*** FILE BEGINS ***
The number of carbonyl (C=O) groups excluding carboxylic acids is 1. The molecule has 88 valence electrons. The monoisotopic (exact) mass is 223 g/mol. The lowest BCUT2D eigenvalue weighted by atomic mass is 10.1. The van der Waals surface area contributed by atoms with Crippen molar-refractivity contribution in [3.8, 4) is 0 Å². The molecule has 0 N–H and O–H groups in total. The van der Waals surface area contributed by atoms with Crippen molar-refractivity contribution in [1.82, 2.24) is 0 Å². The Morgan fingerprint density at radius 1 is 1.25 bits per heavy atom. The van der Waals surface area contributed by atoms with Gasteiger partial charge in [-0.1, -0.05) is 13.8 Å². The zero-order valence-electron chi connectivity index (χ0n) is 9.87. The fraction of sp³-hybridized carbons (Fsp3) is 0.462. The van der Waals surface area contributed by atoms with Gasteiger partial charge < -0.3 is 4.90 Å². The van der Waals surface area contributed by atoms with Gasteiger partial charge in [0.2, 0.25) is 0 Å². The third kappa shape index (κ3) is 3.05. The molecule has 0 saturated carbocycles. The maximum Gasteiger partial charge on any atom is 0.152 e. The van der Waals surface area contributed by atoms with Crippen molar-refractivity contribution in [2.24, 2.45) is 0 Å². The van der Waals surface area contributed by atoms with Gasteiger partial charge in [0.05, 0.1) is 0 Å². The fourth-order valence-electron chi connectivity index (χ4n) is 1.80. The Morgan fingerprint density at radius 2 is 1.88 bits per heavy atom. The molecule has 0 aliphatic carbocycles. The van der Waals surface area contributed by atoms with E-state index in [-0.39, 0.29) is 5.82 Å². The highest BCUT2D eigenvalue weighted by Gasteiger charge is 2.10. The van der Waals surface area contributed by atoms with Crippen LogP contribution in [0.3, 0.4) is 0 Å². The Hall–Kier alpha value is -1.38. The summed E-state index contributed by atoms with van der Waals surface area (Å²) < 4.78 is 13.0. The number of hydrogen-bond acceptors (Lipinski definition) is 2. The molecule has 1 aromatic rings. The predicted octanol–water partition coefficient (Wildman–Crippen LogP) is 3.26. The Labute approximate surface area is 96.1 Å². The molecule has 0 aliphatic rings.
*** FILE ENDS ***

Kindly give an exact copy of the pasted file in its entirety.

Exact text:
The number of carbonyl (C=O) groups excluding carboxylic acids is 1. The molecule has 88 valence electrons. The monoisotopic (exact) mass is 223 g/mol. The lowest BCUT2D eigenvalue weighted by atomic mass is 10.1. The van der Waals surface area contributed by atoms with Crippen molar-refractivity contribution in [3.8, 4) is 0 Å². The molecule has 0 N–H and O–H groups in total. The van der Waals surface area contributed by atoms with Crippen molar-refractivity contribution in [1.82, 2.24) is 0 Å². The Morgan fingerprint density at radius 1 is 1.25 bits per heavy atom. The van der Waals surface area contributed by atoms with Gasteiger partial charge in [-0.1, -0.05) is 13.8 Å². The zero-order valence-electron chi connectivity index (χ0n) is 9.87. The fraction of sp³-hybridized carbons (Fsp3) is 0.462. The van der Waals surface area contributed by atoms with Gasteiger partial charge < -0.3 is 4.90 Å². The van der Waals surface area contributed by atoms with Gasteiger partial charge in [0.2, 0.25) is 0 Å². The third kappa shape index (κ3) is 3.05. The molecule has 0 saturated carbocycles. The maximum Gasteiger partial charge on any atom is 0.152 e. The van der Waals surface area contributed by atoms with Crippen molar-refractivity contribution in [2.24, 2.45) is 0 Å². The van der Waals surface area contributed by atoms with Gasteiger partial charge in [0.05, 0.1) is 0 Å². The fourth-order valence-electron chi connectivity index (χ4n) is 1.80. The Morgan fingerprint density at radius 2 is 1.88 bits per heavy atom. The molecule has 0 aliphatic carbocycles. The van der Waals surface area contributed by atoms with E-state index in [-0.39, 0.29) is 5.82 Å². The highest BCUT2D eigenvalue weighted by Gasteiger charge is 2.10. The van der Waals surface area contributed by atoms with Crippen LogP contribution in [0.3, 0.4) is 0 Å². The Hall–Kier alpha value is -1.38. The summed E-state index contributed by atoms with van der Waals surface area (Å²) < 4.78 is 13.0. The number of hydrogen-bond acceptors (Lipinski definition) is 2. The molecule has 1 aromatic rings. The predicted octanol–water partition coefficient (Wildman–Crippen LogP) is 3.26. The Labute approximate surface area is 96.1 Å². The molecule has 0 aliphatic rings.